Born Vincent Gambella in New York City, the artist who would become Vincent Bell began playing guitar as a youngster and as a teenager was already jamming with the likes of Tony Mottola.
His career is loaded with apocrypha, such as the possibility that he invented a “wah-wah” pedal in the ‘50s. Whatever the truth, it is a fact that Vincent Bell was an innovator who created several stringed instruments, including an electric sitar, which you may have heard on Freda Payne’s “Band of Gold” and the Lemon Pipers’ “Green Tambourine”. He also invented a twelve-string electric guitar and the bellzouki, which is a bouzouki enhanced with electronic effects.
Vincent’s spacey style of guitar playing helped shape the sonic panorama of the ‘60s and ‘70s. Some good examples of songs on which he left his indelible stamp are: the dreamy theme of Midnight Cowboy, which he recorded with Ferrante & Teicher, who took it to the top ten in 1969; the “Airport Love Theme” which bears an album of the same name; and, the distinct guitar plucking that encouraged the ambling rhythm section on “Can’t Take My Eyes off of You” by Frankie Valli and “Walk on By” by Dionne Warwick.
The list of hit songs on which he played reads like a Reader’s Digest record offer, but here is at least a partial list, and many of these are instantly recognizable for their unique guitar sounds and stylings: The Angels’ “My Boyfriend’s Back”, The Archies’ “Sugar, Sugar”, Debby Boone’s “You Light up My Life”, Donovan’s “Sunshine Superman”, The Exciters’ “Tell Him”, Inez Foxx’s “Mockingbird”, Lesley Gore’s “You Don’t Own Me”, Gary Lewis & the Playboys’ “This Diamond Ring”, Little Anthony & the Imperials’ “Goin out of My Head”, Little Peggy March’s “I Will Follow Him”, The McCoys’ “Hang on Sloopy”, Johnny Nash’s “I Can See Clearly Now”, Peaches & Herb’s “Reunited”, Ruby & the Romantics’ “Our Day Will Come”, Sgt. Barry Sadler’s “The Ballad of the Green Berets”, Simon & Garfunkel’s “The Sounds of Silence”, Frank Sinatra’s “New York, New York”, and Mary Wells’ “My Guy”.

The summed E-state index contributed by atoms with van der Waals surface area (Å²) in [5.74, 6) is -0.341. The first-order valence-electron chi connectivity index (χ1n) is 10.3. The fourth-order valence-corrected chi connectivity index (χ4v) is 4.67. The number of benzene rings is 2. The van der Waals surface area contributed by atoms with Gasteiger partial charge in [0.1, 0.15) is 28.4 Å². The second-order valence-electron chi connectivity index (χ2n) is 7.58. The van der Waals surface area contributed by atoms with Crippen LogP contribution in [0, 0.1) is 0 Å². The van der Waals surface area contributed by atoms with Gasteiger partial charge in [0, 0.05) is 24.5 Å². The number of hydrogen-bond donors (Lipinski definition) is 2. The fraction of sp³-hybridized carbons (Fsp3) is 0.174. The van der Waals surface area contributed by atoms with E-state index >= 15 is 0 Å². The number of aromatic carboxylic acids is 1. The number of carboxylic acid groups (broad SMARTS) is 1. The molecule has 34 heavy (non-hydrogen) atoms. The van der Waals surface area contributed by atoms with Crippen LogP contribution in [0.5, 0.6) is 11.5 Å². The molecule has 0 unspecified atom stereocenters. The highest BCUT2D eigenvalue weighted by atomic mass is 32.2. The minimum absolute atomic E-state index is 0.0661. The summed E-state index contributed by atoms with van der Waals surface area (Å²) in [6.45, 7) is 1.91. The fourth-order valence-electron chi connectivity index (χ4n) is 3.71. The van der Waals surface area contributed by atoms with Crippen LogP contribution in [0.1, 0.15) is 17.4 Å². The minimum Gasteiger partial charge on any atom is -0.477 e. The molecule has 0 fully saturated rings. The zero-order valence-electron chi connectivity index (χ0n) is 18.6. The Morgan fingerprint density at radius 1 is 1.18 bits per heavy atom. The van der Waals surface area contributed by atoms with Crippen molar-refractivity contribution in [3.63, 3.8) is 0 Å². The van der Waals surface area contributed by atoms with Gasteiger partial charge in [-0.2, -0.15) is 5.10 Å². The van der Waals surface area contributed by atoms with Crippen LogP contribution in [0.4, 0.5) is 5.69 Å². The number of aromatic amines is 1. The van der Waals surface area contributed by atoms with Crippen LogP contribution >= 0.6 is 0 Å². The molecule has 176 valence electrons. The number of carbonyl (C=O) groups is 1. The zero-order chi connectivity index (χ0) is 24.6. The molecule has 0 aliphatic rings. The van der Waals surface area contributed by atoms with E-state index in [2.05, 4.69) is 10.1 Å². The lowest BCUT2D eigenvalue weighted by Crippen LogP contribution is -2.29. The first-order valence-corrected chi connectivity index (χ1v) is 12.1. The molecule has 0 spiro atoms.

In 1968, he appeared on the soundtrack of Barbarella, and in 1969, began a creative partnership with Frank Sinatra that lasted at least until the issue of 1979’s Trilogy. Other artists with whom he recorded in the ‘70s include Rupert Holmes and Bob Dylan. His own albums include Whistle Stop (partially arranged by Claus Ogerman) and Pop Goes the Electric Sitar, which fetches something like fifty bucks on eBay.
The National Academy of Recording Arts and Science’s New York chapter gave him their MVP award seven times for his work on electric guitar, and in the 1980s, bestowed upon him their Emeritus award.
In the 1990s, he continued to get more film work, performing on the soundtracks of Bugsy, Everyone Says I Love You, The Mambo Kings, Naked in New York, and Twin Peaks: Fire Walk with Me.
A couple of latter-day CD re-packagings that feature Vincent’s unique guitar technique are Rated X for Excitement by Ron Frangipane & His Orchestra and Neil Sedaka’s Oh Carol: The Complete Recordings 1956-1966.
Barry Sadler recordings
The Ballad of the Green Berets (Robin Moore/Barry Sadler)
Simon & Garfunkel recordings
The Sounds of Silence (Paul Simon)
Frank Sinatra recordings
That’s What God Looks Like To Me (Stan Irvin/Lan O’Kun)
Reprise RPS 49233 (XNY2101S) (US 45)
Theme from “New York, New York” (Fred Ebb/John Kander)
Reprise RPS49233 (XNY 2103 S) (US 45)
Here he is promoting his electric sitar…